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27 Low Light Succulents that Grow Even in Dark

I recently migrated to a new apartment that had next to no sunlight. As a plant enthusiast, this was a piece of bad news for me.

Thanks to my friends who brought low-light Succulents. Now I can continue to enjoy my plant treasures in one corner and my fiance in the other. 

Generally, there are more than 10000 Succulents worldwide. Succulents like Mistletoe Cactus, Kalanchoe, Snake Plant, Burro’s Tail, Aloe Vera, Wax Plant, Holiday Cacti, etc., can easily grow in low light.

Low light succulents
These Succulents provide you the option to grow them even in low lights.

Besides surviving in low light, these plants also provide you bonus permission to hang out with dear ones away from the plants for a couple of days.

If you want to discover the best indoor succulents that can thrive in low light, you have landed on the right article. Keep reading on to feed your queries.

27 Low Light Succulents for Offices or Appartments 

On average, a succulent needs about 7-8 hours of sunlight daily.

However, the low light Succulents prefer a north-facing window. Low light exists at shaded East facing windows or plants far away from an East facing window.

Grow lights positioned far from the plant and over 10 feet away from unobstructed South or West facing windows also invite low light. 

If you do not find the perfect place for low light, dark corners in a medium-light room are the ideal option.

Look at 27 low-light cacti and Succulents in the section below.

 1. Mistletoe Cactus

The Mistletoe cactus (Rhipsalis baccifera) is an epiphyte that originated from tropical and South American regions.

It does not contain ‘leaves,’ but small, pale green stems with trailing growth.

The Mistletoe cactus can thrive in low to medium light for proper growth. But these plants cannot withstand extremely bright lights.

Mistletoe Cactus
Mistletoe Cactus is a plant that can thrive even in low-light conditions.

One hour of morning or evening sunlight or 2-3 hours of indirect sunlight daily can be enough for this plant.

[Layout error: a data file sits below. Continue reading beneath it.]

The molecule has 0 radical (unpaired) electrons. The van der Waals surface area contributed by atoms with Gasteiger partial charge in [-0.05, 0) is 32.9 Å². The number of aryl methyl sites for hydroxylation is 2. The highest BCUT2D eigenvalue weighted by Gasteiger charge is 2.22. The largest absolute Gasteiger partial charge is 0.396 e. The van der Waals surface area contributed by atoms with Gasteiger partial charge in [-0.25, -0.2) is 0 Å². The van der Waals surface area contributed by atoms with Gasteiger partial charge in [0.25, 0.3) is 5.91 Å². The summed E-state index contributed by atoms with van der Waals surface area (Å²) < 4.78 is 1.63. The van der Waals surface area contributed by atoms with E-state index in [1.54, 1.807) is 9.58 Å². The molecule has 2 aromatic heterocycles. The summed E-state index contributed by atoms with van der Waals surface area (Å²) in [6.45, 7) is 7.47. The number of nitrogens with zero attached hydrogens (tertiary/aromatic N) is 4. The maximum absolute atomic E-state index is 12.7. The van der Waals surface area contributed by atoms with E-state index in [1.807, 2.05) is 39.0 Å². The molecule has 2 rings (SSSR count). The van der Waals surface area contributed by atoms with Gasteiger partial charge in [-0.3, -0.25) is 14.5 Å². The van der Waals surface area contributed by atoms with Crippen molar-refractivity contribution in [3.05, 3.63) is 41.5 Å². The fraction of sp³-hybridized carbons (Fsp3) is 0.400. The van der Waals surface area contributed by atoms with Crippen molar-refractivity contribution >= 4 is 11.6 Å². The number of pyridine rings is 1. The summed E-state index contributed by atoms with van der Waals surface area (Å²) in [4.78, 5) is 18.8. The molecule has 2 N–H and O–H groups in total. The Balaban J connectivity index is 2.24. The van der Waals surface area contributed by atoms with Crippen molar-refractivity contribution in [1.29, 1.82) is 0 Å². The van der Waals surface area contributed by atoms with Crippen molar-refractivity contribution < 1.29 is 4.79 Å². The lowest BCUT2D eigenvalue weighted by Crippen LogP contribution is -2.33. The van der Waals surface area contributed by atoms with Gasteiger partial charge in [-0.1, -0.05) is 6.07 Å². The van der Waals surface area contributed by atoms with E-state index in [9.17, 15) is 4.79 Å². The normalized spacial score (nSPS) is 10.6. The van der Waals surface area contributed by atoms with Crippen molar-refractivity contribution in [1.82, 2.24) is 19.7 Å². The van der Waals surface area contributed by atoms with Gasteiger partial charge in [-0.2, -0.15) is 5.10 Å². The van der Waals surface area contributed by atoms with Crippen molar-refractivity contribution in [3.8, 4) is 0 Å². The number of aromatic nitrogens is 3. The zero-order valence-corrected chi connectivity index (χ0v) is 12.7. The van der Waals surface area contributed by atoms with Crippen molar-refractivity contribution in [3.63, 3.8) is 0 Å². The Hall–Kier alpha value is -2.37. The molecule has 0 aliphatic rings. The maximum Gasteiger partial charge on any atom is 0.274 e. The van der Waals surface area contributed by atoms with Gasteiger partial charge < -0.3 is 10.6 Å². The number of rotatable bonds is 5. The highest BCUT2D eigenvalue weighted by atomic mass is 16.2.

For proper growth, you must water it every 3-6 weeks and maintain the temperature and humidity above 65°F and 50%, respectively.

You can use artificial grow lights when the light is too low for the plant. Pretty handy, right?

2. Snake Plant

The snake plant (Dracaena trifasciata) is a hardy succulent popular for its upright growth.

This plant has erect, sword-shaped, pointy leaves that are green in color and sport grayish-green variegations.

Snake plants need bright, indirect light but can survive in low-light conditions. They can endure no more than 6 hours of direct sunlight daily.

Snake plant in a pot
Snake plant can thrive in low light conditions.

Normally, the Snake plant needs 9-10 hours of indirect light which you can reduce if you provide a few hours of morning light.

To prosper, Snake plants need watering every 15 days, a whopping 70-90°F temperature, and 30-50% humidity.

You can also use incandescent lights that provide 500-2000 lux lights as an alternative to sunlight.

Read on to learn more about Snake Plant light requirements.

3. Kalanchoe Plant

Kalanchoe is a very popular group of flowering plants with thick leaves.

This plant has an upright growth habit; the leaves are covered with tiny hair.

Plants in the Kalanchoe genus have varying light needs. They need to be in pitch darkness to develop flower buds.

However, once the plant blooms, it needs enough bright light so that the flowers flourish. 

Thus, Kalanchoe’s light requirements turn different from the bloom-inducing light needs.

Other care requirements include watering every 2-3 weeks, 60-70°F temperatures, and a massive 75-85% humidity.

Kalanchoes, as annuals and perennials, grow in both garden beds and borders and in container plantings indoors or outdoors. 

4. Burro’s Tail

Burro’s Tail (Sedum morganianum), also known as donkey’s Tail, is a unique houseplant with leaves hanging in a ‘tail-like’ appearance.

It has small, round leaves that come together to form clusters. The small beads are light green.

Burro’s Tail does the best in partial light indoors. If you keep this plant in direct sunlight, its leaves will burn.

Burro's Tail
Burro’s Tail, also known as donkey’s Tail, has a unique set of leaves.

Place the plant in bright sunlight for at least 4 hours a day; anything more will do grave damage to the plant.

Along with light, this plant needs watering every two weeks, a temperature between 50-60°F, and a humidity of 60-80%.

However, in low-light conditions, you need to provide them with grow lights for better growth.

5. ZZ Plant

ZZ Plant (Zamioculcas zamiifolia) is a common houseplant that may not look like a succulent but actually is.

It consists of many stems that host small glossy green leaves.

The Zamioculcas plant does not require much light to flourish properly. In contrast, they may die if you keep them in bright light for more than 12 hours.

ZZ plant is a sucker for low light and does best in the fluorescent light of offices and homes.

If you want them to do their best, water them once every 2-3 weeks, keep them at 60-80°F temperature and provide them a humidity of 40-50%.

As this plant grows best in fluorescent lights, you can always keep them in low-intensity artificial lights.